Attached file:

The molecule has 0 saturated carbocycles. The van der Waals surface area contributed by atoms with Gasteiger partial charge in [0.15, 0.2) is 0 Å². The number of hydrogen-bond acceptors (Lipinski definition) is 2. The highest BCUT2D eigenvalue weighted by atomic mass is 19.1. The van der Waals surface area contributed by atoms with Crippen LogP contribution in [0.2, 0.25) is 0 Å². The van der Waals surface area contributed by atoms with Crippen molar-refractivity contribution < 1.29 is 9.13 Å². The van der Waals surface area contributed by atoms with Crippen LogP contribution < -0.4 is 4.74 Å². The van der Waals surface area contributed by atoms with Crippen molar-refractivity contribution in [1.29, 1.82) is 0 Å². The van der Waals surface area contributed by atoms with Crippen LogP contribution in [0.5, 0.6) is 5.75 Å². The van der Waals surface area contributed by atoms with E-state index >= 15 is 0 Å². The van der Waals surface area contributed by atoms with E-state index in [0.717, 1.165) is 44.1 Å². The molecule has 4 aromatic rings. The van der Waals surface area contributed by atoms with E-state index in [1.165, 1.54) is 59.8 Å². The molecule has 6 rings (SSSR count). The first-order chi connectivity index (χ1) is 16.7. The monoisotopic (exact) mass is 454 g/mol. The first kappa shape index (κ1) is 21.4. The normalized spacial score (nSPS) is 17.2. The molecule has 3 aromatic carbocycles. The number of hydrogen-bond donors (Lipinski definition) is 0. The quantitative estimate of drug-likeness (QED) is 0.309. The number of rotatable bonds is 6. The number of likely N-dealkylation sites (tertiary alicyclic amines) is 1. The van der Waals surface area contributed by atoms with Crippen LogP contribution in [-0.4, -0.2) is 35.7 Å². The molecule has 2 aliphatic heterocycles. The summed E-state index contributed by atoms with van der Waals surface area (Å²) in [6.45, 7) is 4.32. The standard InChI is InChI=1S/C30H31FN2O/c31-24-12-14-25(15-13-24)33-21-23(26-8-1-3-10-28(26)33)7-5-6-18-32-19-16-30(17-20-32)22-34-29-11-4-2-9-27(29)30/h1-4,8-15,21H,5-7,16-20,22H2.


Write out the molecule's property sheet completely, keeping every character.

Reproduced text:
The molecule has 0 saturated carbocycles. The van der Waals surface area contributed by atoms with Gasteiger partial charge in [0.15, 0.2) is 0 Å². The number of hydrogen-bond acceptors (Lipinski definition) is 2. The highest BCUT2D eigenvalue weighted by atomic mass is 19.1. The van der Waals surface area contributed by atoms with Crippen LogP contribution in [0.2, 0.25) is 0 Å². The van der Waals surface area contributed by atoms with Crippen molar-refractivity contribution < 1.29 is 9.13 Å². The van der Waals surface area contributed by atoms with Crippen LogP contribution < -0.4 is 4.74 Å². The van der Waals surface area contributed by atoms with Crippen molar-refractivity contribution in [1.29, 1.82) is 0 Å². The van der Waals surface area contributed by atoms with Crippen LogP contribution in [0.5, 0.6) is 5.75 Å². The van der Waals surface area contributed by atoms with E-state index >= 15 is 0 Å². The van der Waals surface area contributed by atoms with E-state index in [0.717, 1.165) is 44.1 Å². The molecule has 4 aromatic rings. The van der Waals surface area contributed by atoms with E-state index in [1.165, 1.54) is 59.8 Å². The molecule has 6 rings (SSSR count). The first-order chi connectivity index (χ1) is 16.7. The monoisotopic (exact) mass is 454 g/mol. The first kappa shape index (κ1) is 21.4. The normalized spacial score (nSPS) is 17.2. The molecule has 3 aromatic carbocycles. The number of hydrogen-bond donors (Lipinski definition) is 0. The quantitative estimate of drug-likeness (QED) is 0.309. The number of rotatable bonds is 6. The number of likely N-dealkylation sites (tertiary alicyclic amines) is 1. The van der Waals surface area contributed by atoms with Crippen LogP contribution in [-0.4, -0.2) is 35.7 Å². The molecule has 2 aliphatic heterocycles. The summed E-state index contributed by atoms with van der Waals surface area (Å²) in [6.45, 7) is 4.32. The standard InChI is InChI=1S/C30H31FN2O/c31-24-12-14-25(15-13-24)33-21-23(26-8-1-3-10-28(26)33)7-5-6-18-32-19-16-30(17-20-32)22-34-29-11-4-2-9-27(29)30/h1-4,8-15,21H,5-7,16-20,22H2.